A gloriously illustrated with oil paintings, this large picture book presents excerpts from the 1963 I Have a Dream speech.  The complete text of the speech is included in the back of the book and also a CD of the entire speech.  A great tribute that has as much meaning today as it did 50 years ago.  Picture Book.
Read-aloud 2nd grade – adults


I, Too, Am America.  Langston Hughes.  Simon & Schuster, 2012.
Bryan Collier’s stunning, symbolic collage illustrations portray Langston Hughes’ poem
through the eyes of a Pullman porter.  Back matter explains the illustrator’s interpretation of the poem.  Picture Book.
Read-aloud 1st-6th grade


It Jes’ Happened: When Bill Traylor Started to Draw.  Lee & Low Books, 2012.
Traylor was a former slave who began drawing at age 83.  All his life, Bill  saved memories and kept them “deep inside.”  When he became homeless in his 80’s, he began drawing from these memories on pieces of cardboard and selling them on the streets of Montgomery.  A moving and inspiring story.  Picture Book.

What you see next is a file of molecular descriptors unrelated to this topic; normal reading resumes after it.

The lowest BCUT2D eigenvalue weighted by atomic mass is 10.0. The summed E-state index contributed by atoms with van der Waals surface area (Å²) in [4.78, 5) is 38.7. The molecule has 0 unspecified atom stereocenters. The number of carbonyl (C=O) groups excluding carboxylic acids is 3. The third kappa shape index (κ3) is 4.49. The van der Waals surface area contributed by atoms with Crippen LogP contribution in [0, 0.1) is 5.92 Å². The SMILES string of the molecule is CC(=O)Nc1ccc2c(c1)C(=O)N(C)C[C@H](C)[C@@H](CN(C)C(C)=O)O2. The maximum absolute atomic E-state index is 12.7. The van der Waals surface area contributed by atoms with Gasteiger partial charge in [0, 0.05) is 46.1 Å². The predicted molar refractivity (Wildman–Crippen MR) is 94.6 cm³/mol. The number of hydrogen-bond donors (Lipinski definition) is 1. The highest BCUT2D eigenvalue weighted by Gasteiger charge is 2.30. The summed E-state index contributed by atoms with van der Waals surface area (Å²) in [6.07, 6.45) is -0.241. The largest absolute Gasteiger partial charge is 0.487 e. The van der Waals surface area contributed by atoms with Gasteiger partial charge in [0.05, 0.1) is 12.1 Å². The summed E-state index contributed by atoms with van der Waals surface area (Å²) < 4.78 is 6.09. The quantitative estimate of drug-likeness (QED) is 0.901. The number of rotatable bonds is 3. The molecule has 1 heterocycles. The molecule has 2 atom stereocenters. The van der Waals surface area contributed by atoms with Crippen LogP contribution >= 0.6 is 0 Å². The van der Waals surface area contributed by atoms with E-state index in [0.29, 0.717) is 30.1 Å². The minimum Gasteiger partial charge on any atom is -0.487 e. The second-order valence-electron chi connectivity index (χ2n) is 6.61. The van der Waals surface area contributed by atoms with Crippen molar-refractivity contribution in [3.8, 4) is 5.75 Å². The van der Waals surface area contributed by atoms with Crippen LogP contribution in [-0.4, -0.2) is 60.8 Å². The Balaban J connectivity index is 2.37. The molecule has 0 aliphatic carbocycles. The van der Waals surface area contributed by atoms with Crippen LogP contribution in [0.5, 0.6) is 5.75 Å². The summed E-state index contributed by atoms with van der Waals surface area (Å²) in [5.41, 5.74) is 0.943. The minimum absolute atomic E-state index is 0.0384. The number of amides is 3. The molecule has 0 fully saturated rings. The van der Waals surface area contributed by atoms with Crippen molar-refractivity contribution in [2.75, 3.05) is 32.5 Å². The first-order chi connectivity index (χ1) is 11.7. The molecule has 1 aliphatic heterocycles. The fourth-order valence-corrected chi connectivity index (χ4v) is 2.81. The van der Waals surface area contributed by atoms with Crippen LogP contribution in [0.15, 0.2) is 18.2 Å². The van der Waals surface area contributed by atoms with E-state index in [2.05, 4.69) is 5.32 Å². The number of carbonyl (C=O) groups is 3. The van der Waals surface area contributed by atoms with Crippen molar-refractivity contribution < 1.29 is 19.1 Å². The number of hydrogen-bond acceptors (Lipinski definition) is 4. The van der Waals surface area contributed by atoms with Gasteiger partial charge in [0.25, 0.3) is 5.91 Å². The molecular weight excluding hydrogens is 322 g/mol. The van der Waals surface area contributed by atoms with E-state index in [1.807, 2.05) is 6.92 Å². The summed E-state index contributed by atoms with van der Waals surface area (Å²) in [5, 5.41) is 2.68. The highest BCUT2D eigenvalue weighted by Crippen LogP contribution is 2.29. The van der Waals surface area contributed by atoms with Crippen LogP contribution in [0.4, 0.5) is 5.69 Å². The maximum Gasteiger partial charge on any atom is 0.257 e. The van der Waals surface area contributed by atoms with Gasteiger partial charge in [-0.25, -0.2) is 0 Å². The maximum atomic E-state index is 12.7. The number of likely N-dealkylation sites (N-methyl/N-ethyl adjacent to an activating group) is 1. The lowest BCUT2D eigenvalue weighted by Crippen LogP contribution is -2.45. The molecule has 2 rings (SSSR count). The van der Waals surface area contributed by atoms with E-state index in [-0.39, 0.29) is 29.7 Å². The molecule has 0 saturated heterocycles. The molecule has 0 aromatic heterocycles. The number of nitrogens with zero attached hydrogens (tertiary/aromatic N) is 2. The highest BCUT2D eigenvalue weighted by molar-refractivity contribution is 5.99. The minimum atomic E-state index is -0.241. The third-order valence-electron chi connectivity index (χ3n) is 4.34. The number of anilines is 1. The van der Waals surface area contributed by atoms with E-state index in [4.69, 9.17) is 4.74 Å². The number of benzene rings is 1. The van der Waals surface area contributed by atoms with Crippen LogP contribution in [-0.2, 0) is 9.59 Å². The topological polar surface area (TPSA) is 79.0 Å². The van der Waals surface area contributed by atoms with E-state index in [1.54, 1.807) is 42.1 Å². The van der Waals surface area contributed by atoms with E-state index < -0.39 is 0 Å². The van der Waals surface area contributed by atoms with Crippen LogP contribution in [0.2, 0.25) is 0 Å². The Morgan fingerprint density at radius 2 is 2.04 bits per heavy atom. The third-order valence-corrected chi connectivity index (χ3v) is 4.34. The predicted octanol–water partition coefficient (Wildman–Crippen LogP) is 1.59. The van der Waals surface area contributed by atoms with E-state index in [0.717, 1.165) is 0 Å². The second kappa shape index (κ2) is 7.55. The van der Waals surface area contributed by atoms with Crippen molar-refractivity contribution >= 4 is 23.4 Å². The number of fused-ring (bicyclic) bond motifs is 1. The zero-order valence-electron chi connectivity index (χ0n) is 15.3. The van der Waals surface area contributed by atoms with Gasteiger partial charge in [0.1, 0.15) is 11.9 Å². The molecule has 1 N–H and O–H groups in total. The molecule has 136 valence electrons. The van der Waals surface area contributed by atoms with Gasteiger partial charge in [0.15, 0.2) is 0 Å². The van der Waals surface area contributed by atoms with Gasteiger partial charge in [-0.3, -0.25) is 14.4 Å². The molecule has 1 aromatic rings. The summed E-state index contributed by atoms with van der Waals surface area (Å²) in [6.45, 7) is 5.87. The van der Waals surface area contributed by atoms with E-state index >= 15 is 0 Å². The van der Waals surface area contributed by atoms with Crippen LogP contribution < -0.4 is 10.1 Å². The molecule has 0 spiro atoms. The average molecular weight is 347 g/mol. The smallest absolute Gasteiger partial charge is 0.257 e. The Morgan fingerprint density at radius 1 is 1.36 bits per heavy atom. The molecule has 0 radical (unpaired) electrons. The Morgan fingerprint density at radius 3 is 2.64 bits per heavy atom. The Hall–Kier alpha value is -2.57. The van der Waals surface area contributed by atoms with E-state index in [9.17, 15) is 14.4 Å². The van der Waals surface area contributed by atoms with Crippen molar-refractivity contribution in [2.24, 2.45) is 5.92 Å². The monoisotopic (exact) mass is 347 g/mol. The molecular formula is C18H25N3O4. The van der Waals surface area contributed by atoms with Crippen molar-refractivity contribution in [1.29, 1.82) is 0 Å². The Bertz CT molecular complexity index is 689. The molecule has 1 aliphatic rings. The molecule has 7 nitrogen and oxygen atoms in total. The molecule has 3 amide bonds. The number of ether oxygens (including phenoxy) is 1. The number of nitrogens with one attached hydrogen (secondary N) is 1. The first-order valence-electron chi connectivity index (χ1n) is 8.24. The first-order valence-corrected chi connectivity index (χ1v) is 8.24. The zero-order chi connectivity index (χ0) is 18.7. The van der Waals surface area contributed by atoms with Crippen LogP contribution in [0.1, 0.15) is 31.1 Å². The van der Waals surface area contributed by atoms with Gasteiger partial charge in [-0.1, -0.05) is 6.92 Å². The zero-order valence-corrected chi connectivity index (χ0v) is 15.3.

Read-aloud 3rd-6th grade

Unspoken:  A Story from the Underground Railroad.  Henry Cole. Scholastic, 2012.
This dramatic wordless picture book speaks volumes.  The charcoal and pencil drawings in sepia tones tell the story of a young girl on a farm who discovers a runaway and takes him food wrapped in cloth.  The author’s note gives context to the historical setting.  A very powerful book.  Picture Book.
3rd-6th grade